Erectile function following surgery depends on an individual patient's age, anatomy, extent of cancer and preoperative sexual function.5 Most studies report that 50-80% of men who have a radical prostatectomy have some degree of ED for the first year after surgery even if the surgeon is able to spare all or part of the nerves.6 Even in bilateral nerve-sparing surgery, return of erectile function may take up to 12-24 months. Eventually though, erections adequate for vaginal penetration return in 40-80% of men. Unilateral nerve sparing technique produces results that are intermediate between bilateral and non-nerve sparing surgery. Also, duration of time from the surgery to treatment for ED can play a role in the effectiveness of different therapeutic options.
Other sexual complications following radical prostatectomy include the absence of ejaculation or dry orgasm (orgasm without discharge of semen) in all cases, and loss of penile length in some men.
Do men respond to PDE5 inhibitors after having prostate surgery?
The first line of treatment for ED following prostate surgery is oral medications, such as phosphodiesterase-5 inhibitors (PDE5i) - sildenafil (Viagra®), vardenafil (Levitra®) and tadalafil (Cialis®). about 70% of men respond in some fashion to oral drug therapy in the post-operative setting.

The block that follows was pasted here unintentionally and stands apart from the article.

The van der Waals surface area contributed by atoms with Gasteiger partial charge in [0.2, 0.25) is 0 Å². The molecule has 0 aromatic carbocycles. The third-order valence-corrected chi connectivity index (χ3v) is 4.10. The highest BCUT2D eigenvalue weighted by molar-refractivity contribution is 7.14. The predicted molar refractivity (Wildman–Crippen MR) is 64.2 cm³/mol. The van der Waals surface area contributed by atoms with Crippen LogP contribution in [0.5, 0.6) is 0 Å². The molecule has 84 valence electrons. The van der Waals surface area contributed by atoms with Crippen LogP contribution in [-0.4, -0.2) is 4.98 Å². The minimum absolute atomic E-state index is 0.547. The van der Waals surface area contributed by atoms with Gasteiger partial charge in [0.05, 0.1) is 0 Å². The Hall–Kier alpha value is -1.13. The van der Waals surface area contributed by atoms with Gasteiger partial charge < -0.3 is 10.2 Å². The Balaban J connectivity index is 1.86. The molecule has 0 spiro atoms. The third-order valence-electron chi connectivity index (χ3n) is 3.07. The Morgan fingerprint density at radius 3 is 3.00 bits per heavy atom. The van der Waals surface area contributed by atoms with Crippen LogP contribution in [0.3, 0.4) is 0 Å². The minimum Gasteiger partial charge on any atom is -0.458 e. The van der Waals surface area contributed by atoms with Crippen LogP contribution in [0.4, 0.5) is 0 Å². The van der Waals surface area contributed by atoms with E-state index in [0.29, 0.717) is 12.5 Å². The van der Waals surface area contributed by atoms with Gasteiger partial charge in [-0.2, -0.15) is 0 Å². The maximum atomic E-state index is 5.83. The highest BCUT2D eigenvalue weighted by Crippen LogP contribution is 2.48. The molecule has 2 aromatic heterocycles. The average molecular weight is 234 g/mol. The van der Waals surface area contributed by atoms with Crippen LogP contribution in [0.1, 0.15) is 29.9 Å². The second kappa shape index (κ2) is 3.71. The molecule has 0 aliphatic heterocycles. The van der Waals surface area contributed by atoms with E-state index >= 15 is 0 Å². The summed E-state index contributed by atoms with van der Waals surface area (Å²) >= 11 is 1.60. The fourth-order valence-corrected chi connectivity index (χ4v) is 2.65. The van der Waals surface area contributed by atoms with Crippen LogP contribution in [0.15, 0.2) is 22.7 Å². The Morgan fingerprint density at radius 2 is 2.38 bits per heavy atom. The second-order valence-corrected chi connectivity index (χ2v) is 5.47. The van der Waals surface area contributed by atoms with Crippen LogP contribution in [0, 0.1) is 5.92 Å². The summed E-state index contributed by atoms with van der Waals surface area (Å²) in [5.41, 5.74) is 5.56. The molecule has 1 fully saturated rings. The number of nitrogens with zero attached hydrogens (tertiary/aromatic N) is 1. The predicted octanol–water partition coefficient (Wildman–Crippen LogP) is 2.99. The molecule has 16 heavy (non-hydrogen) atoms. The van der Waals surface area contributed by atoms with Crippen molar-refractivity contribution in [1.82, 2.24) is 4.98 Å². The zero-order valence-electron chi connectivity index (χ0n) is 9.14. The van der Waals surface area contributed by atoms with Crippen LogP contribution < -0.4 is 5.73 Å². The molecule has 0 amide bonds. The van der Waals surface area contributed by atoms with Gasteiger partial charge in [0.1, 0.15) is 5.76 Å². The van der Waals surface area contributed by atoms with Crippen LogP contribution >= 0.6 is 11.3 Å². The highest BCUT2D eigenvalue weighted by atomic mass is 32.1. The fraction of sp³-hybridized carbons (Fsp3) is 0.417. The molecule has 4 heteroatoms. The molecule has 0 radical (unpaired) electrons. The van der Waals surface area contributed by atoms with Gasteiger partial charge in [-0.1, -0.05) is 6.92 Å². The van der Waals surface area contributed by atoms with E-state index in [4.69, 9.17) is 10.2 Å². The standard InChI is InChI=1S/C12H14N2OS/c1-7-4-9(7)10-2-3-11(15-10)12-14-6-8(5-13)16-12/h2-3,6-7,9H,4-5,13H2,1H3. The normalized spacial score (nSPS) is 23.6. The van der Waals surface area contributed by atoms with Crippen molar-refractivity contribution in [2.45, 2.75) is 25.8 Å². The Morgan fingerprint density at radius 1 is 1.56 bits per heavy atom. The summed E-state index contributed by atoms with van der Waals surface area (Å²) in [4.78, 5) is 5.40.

Since these drugs are designed to increase blood flow to the penis upon sexual stimulation, they require intact nerves and arteries. Men receiving the nerve-sparing prostatectomy generally have a better response.
Does self-injection therapy used after prostate surgery help erectile function?
Penile self-injections provide very effective treatment of ED after prostate cancer surgery. Some studies report that penile self-injections can achieve a 95% success rate. Self-injection therapy is usually used after trying oral medications because of the convenience of oral therapy.
The role of oral, self-injection, intraurethral and vacuum therapies after treatment for prostate cancer:
For men who have had surgical or radiation treatment for prostate cancer, evidence suggests that oral, self-injection treatments started soon after treatment may improve the chances for later recovery of natural spontaneous erections. Oral therapy can be used with any of the three PDE5 inhibitor drugs. There are three vasodilator drugs used for self-injection therapy:
* phentolamine and
* Alprostadil, a type of prostaglandin E 1.
Injection of Alprostadil may cause penile pain. If this occurs, lowering the dose of Alprostadil and/or mixing Alprostadil with papaverine and phentolamine may reduce or eliminate the pain. The prescription drug called MUSE is used in intraurethral therapy.
Penile implants are a third line therapy, with a success rate of about 80-90%. They are the single most reliable form of treatment for erectile dysfunction, and they provide an excellent solution to the problem of erectile dysfunction.
Co-Moderator- Prostate Cancer Forum
4/19/07 PSA 7.6, referred to Urologist, recheck 6.7
7/11/07 Biopsy- 16 core samples, size of gland around 76 cc. Staging pT2c
7/17/07 Path report: 3 of 16 PCa, 5% involved, left lobe , GS 3/3:6.
9/24/07 (open) Retropubic Radical Prostatectomy performed
9/26/07 Post-op Path Report: GS 3+3=6 Staging pT2c, 110gms, margins clear
Present- 1 year: ED- Viagra, pump continues, no response- Trimix .10ml x 2 weekly continues
Post Surgery PSA's: 3 mts-.04, 6 mts.-.04, 9 mts.-.04, 1 Year-.02.